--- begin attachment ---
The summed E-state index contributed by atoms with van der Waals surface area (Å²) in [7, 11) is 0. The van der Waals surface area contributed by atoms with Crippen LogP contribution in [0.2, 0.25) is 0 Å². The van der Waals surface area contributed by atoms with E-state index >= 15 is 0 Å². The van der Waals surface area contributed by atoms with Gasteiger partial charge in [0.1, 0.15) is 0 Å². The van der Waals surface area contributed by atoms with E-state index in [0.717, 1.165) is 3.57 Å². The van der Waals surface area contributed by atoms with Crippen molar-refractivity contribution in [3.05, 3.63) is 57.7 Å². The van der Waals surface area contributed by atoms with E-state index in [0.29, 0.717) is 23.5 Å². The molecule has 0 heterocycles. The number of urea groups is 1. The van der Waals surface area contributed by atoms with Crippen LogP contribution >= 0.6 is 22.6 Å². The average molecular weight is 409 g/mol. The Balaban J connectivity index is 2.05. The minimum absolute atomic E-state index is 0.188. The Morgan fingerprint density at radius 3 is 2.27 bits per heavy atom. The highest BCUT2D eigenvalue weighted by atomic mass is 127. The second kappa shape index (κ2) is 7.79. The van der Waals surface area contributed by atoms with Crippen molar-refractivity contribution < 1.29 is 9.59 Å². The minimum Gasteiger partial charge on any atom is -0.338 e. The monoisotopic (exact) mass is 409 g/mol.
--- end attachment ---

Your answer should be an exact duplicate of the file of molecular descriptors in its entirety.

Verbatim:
The summed E-state index contributed by atoms with van der Waals surface area (Å²) in [7, 11) is 0. The van der Waals surface area contributed by atoms with Crippen LogP contribution in [0.2, 0.25) is 0 Å². The van der Waals surface area contributed by atoms with E-state index >= 15 is 0 Å². The van der Waals surface area contributed by atoms with Gasteiger partial charge in [0.1, 0.15) is 0 Å². The van der Waals surface area contributed by atoms with E-state index in [0.717, 1.165) is 3.57 Å². The van der Waals surface area contributed by atoms with Crippen molar-refractivity contribution in [3.05, 3.63) is 57.7 Å². The van der Waals surface area contributed by atoms with E-state index in [0.29, 0.717) is 23.5 Å². The molecule has 0 heterocycles. The number of urea groups is 1. The van der Waals surface area contributed by atoms with Crippen LogP contribution >= 0.6 is 22.6 Å². The average molecular weight is 409 g/mol. The Balaban J connectivity index is 2.05. The minimum absolute atomic E-state index is 0.188. The Morgan fingerprint density at radius 3 is 2.27 bits per heavy atom. The highest BCUT2D eigenvalue weighted by atomic mass is 127. The second kappa shape index (κ2) is 7.79. The van der Waals surface area contributed by atoms with Crippen molar-refractivity contribution < 1.29 is 9.59 Å². The minimum Gasteiger partial charge on any atom is -0.338 e. The monoisotopic (exact) mass is 409 g/mol.